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  • Packet & Packet switching

    Packet

    A block of data that is transmitted over the network in a packet-switched system. The terms frame, packet and datagram are often used synonymously.

    A packet is the fundamental unit of information carriage in all modern computer networks that use packet switching.

    Connectionless packets: Datagrams

    Some systems that use packets (e.g. ATM) require a connection setup stage before any packets can be sent, which is why they introduce the term datagram.

    * A datagram is a self-contained packet, one which contains enough information in the header to allow the network to forward it to the destination independently of previous or future datagrams.
    * Thus, no setup is needed before a computer tries to send datagrams to a computer with which it has not previously communicated, unlike with virtual circuit protocols. Other packet switched networks, for instance the Internet Protocol, do not require prior setup, and therefore the two terms are used interchangeably.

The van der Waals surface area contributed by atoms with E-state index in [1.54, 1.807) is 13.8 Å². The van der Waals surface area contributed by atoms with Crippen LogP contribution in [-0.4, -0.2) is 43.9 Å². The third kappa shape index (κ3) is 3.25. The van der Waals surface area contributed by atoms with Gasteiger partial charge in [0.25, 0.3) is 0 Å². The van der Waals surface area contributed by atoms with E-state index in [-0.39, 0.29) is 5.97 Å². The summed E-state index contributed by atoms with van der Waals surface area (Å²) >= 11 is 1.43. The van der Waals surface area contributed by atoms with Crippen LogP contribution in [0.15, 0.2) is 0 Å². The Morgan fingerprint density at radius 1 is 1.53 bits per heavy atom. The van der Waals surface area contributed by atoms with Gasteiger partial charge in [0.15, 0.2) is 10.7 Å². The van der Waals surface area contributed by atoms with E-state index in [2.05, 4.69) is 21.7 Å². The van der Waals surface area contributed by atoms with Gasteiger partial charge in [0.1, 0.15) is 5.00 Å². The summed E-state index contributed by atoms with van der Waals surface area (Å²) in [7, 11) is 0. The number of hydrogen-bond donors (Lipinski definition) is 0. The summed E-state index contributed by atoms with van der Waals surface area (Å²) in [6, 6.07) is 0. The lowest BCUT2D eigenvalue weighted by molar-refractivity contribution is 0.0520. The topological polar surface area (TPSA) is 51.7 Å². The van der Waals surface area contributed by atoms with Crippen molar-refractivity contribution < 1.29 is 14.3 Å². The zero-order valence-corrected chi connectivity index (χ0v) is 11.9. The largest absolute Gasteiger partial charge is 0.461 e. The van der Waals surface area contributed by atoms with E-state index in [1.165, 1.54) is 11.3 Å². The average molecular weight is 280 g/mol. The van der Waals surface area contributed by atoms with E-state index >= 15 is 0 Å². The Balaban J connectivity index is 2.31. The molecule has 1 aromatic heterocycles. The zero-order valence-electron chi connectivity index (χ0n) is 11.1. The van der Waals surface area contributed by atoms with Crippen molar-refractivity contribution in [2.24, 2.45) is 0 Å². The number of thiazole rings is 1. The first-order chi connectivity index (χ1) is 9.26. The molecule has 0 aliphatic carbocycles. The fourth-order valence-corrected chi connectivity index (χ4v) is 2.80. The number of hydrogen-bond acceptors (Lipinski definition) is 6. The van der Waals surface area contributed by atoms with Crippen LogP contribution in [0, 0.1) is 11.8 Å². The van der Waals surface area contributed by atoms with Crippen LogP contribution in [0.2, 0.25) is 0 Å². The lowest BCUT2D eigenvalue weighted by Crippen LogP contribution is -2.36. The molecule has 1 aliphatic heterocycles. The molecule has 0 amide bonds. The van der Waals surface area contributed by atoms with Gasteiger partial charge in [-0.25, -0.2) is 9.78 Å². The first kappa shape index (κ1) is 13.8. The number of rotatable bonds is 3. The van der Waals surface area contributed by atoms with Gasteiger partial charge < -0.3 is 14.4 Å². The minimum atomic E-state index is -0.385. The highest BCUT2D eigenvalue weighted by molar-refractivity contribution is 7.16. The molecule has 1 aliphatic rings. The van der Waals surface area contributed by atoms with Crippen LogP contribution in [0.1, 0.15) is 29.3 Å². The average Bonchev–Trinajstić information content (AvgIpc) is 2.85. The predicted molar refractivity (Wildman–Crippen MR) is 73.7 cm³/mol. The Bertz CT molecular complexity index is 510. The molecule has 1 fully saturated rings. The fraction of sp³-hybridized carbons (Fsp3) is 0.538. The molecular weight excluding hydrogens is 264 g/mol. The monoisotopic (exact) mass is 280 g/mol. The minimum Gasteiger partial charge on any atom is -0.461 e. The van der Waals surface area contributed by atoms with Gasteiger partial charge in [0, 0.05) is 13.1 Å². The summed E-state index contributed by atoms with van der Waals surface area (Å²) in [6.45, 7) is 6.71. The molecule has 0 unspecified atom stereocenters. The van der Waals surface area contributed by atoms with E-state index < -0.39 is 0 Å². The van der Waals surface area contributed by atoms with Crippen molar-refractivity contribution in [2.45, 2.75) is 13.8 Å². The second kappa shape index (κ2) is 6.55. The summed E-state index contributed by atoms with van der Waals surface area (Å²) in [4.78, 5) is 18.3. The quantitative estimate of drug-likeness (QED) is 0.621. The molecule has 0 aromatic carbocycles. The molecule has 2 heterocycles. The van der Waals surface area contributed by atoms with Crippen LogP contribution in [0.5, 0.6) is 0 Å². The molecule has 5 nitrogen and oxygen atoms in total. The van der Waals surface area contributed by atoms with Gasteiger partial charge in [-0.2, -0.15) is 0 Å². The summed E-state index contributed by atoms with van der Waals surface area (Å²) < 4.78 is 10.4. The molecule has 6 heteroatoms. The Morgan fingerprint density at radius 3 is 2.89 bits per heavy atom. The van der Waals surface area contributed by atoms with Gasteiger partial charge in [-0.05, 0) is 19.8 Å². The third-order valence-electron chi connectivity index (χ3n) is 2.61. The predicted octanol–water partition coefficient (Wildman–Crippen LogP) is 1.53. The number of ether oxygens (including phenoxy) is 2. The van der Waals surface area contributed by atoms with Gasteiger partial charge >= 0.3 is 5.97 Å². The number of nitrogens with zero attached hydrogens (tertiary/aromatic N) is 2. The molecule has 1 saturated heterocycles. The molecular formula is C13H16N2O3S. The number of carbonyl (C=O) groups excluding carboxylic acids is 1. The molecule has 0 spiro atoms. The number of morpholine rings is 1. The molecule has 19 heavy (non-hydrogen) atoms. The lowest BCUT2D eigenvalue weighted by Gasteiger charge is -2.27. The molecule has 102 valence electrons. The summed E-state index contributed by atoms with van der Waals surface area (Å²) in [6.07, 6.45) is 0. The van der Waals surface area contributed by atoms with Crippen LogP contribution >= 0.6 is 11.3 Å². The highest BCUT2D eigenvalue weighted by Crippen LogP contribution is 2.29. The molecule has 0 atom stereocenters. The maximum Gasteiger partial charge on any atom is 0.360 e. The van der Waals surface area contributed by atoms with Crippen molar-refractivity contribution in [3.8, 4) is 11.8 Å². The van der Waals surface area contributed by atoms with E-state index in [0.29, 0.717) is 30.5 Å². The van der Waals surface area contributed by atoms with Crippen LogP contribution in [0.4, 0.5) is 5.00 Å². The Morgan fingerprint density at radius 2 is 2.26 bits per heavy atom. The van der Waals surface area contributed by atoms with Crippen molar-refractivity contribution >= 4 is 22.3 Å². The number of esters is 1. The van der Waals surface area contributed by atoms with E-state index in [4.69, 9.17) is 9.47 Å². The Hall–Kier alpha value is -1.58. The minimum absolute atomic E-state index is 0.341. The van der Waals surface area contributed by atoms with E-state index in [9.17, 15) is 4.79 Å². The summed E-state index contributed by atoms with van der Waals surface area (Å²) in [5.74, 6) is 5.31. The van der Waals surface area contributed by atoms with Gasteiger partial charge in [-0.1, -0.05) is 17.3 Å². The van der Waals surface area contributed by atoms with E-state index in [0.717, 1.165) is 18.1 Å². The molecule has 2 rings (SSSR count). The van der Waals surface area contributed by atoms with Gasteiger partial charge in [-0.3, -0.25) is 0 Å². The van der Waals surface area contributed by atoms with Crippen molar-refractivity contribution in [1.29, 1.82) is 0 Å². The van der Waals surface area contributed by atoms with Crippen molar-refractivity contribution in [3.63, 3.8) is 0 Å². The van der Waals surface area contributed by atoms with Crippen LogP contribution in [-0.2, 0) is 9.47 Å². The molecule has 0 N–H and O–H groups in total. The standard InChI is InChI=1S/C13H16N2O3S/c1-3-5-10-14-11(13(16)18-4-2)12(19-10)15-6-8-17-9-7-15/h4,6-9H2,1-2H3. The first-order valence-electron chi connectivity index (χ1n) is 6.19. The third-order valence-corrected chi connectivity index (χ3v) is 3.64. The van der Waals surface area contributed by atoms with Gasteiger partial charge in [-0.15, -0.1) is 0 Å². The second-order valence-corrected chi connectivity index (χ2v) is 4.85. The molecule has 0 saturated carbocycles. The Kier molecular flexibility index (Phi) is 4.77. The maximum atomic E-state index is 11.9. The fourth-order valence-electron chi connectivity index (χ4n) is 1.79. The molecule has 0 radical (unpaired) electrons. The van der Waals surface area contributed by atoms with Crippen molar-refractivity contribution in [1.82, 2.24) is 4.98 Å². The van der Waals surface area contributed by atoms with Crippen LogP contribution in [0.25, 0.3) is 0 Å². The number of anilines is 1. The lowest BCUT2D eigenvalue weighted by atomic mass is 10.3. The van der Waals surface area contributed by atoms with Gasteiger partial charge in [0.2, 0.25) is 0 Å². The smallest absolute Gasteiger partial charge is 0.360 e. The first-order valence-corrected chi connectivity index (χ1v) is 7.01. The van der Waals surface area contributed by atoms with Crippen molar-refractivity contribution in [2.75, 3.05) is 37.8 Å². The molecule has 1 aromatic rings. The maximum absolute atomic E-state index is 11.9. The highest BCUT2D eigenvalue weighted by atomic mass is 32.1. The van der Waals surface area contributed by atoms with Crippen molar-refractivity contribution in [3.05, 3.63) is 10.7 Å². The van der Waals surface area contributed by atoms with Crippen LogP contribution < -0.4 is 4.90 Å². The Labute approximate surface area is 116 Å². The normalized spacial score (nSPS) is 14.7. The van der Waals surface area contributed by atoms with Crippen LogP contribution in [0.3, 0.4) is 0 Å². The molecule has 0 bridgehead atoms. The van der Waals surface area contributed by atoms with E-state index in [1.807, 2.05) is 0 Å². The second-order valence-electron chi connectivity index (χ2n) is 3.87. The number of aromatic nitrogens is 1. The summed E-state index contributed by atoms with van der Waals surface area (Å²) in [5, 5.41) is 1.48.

How packets work

    A packet consists of three elements: the first element is a header, which contains the information needed to get the packet from the source to the destination, and the second element is a data area, which contains the information of the user who caused the creation of the packet. The third element of packet is a trailer, which often contains techniques ensuring that errors do not occur during transmission.

    A good analogy is to consider a packet to be like a letter; the header is like the envelope, and the data area is whatever the person puts inside the envelope.

    The life of one connection will usually comprise a series of packets; in some network designs, they will not necessarily all be routed over the same path through the network.


    Packet switching


    A method of data transmission in which small blocks of data are transmitted rapidly over a channel dedicated to the connection only for the duration of the packet's transmission.